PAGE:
Easy To Build
Inexpensive Cold Frame

Click on any photo to see an enlarged version.

Project Description:
To build a cheap temporary cold frame to protect my tropical hibiscus from occasional overnight freezing temperatures in south Louisiana. In the past, I used to haul my plants for an overnight stay in the garage, but as the garage space got used for other storage and my plant numbers got bigger, an outside solution became necessary. From various experts from the Lone Star and Space City Chapters of the American Hibiscus Society, I got tips on how to construct a cold frame using cheap plastic tubing and sheet plastic. From these ideas, I designed a 10-foot deep by 15-foot wide cold frame. I photographed the construction process to share with others. My initial attempt failed to hold up, but I learned from my mistakes and, hopefully, with minor design changes, I have made a workable solution to protect my hibiscus.

01-Joints and Ruler.JPG 02- Pipe Cutter.JPG 03-Pipe.JPG 04-Cutting Pipe.JPG
This photo shows some things that you will need. Clockwise from left to right are a T-joint coupling, a tape measure ruler, an X-joint coupling, and a L-joint coupling. I used ¾ inch plastic PVC pipe, so the couplings are for this size piping. All the joints have 90 degree angles, which makes a triangular shape tough to construct. The T-joint and the L-joint couplings are cheap, about 30¢ apiece if bought separately, or less than 20¢ apiece if bought in bags of ten or twelve. The X-joint coupling was more expensive at over a dollar apiece. I guess plumbers don’t have much need for such a joint. The most valuable tool is a tape measure ruler. You need to measure everything before making any cuts.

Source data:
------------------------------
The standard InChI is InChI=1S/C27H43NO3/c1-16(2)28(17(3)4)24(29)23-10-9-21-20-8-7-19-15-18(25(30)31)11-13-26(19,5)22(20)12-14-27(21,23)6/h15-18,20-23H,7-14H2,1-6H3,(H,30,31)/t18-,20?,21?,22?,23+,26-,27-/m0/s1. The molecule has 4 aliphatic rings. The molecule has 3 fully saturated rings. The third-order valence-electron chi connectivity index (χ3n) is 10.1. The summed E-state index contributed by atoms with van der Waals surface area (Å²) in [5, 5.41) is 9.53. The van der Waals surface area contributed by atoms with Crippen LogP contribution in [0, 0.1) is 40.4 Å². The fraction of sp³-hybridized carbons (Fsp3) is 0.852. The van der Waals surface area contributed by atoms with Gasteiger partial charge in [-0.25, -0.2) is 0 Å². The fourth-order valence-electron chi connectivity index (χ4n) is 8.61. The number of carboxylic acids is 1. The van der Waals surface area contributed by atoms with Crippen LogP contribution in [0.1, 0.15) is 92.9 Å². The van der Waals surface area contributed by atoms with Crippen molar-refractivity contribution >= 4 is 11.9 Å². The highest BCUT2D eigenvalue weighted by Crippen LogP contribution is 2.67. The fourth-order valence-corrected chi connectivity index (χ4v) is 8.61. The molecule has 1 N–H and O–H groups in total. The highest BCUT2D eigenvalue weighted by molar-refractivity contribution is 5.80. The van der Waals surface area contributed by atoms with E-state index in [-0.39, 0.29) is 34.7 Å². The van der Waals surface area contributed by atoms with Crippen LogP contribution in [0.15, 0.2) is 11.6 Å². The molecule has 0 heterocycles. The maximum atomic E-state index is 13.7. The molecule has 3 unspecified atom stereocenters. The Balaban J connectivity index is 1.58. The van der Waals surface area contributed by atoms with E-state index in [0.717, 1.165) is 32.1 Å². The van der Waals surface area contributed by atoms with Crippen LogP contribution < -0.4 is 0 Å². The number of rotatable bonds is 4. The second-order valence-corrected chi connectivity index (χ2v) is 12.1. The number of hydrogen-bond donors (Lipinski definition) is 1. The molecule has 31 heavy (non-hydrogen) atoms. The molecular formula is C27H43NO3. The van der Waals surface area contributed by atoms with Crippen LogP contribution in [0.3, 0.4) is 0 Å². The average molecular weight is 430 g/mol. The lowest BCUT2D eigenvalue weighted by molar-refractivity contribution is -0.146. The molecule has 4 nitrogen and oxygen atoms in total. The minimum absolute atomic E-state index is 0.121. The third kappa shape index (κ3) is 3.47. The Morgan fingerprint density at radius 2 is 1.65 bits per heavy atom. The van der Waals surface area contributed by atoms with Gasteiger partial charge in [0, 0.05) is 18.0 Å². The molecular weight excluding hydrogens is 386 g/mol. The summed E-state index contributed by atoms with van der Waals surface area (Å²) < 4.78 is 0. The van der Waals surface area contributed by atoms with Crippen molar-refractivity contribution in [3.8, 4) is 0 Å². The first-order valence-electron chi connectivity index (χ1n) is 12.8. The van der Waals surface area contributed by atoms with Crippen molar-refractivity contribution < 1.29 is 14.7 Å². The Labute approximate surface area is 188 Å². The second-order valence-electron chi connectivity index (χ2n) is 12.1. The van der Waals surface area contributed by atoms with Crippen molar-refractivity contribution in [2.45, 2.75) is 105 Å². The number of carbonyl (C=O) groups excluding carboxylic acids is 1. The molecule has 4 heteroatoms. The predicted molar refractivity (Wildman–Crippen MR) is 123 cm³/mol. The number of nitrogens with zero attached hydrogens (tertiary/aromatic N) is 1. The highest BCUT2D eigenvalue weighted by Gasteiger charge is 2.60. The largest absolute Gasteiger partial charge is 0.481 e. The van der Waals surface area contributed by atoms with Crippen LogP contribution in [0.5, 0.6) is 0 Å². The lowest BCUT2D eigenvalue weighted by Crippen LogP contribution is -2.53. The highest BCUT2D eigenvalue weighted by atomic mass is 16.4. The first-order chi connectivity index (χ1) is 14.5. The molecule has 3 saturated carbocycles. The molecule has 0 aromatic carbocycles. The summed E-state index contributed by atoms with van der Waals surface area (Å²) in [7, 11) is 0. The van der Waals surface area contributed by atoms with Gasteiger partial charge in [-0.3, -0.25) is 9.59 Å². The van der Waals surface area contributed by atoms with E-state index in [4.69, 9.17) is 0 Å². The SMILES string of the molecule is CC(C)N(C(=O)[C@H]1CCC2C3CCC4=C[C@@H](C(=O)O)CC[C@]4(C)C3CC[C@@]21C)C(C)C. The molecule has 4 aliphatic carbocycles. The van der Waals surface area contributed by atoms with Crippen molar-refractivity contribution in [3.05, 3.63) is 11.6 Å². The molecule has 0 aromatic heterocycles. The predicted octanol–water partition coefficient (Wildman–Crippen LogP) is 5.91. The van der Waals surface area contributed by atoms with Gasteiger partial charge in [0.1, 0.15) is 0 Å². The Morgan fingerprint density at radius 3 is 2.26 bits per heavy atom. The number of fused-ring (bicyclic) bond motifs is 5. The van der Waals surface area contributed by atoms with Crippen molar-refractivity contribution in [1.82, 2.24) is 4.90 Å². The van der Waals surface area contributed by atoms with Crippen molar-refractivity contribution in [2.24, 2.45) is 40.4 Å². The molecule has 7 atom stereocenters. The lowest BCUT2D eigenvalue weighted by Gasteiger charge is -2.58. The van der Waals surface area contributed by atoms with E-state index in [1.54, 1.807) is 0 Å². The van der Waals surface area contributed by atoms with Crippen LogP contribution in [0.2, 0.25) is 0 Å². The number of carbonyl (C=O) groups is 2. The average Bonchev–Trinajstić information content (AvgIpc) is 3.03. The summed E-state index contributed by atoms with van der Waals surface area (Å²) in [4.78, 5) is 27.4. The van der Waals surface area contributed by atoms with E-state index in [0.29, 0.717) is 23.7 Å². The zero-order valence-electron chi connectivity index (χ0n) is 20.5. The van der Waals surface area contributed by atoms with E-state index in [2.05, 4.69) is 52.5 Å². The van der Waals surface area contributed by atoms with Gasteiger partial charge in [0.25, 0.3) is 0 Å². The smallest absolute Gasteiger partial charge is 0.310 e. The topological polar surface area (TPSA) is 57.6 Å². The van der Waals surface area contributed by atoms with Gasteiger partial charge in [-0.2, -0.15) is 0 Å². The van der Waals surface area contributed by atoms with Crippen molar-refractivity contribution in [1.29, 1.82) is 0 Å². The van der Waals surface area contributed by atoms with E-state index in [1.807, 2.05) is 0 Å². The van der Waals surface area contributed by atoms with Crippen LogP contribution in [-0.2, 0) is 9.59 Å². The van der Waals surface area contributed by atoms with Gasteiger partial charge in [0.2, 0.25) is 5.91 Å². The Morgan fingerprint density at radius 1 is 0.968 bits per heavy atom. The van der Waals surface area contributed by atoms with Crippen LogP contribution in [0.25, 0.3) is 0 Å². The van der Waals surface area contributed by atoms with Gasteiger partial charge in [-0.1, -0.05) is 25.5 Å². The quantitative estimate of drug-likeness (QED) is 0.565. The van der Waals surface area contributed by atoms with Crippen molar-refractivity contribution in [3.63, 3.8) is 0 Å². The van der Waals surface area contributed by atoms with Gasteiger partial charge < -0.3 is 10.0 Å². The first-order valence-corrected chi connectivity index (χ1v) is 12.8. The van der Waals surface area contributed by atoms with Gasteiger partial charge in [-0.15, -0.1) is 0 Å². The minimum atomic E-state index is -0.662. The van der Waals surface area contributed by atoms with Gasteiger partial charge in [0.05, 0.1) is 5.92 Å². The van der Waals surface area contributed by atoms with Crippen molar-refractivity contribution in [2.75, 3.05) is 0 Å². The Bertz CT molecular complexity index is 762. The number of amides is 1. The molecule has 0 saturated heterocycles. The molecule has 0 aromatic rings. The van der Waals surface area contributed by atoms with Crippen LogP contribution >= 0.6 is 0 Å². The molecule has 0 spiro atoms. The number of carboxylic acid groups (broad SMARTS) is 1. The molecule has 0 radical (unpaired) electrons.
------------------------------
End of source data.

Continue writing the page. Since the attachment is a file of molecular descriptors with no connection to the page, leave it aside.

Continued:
The pipe cutter is the most important energy saving device you can have in constructing your cold frame. The pipe cutter can do easily in seconds what will take minutes with a lot of effort if you use a hacksaw to cut your pipe. This one I bought for a minor bathroom-plumbing project years ago. It was worth its weight in gold for this project.
This photo shows _ inch plastic PVC pipe for drinking water. Later I was to realize that I should have bought plastic PVC pipe for non-potable water. I had some of that in my garage and compared the two. . The difference is in the pipe wall thickness. The drinking water version is twice as thick. This makes the drinking water version much stronger but less flexible. This mistake caused my initial plans to be faulty due to this lack of flexibility. The drinking water pipe costs about two dollars for a ten-foot section.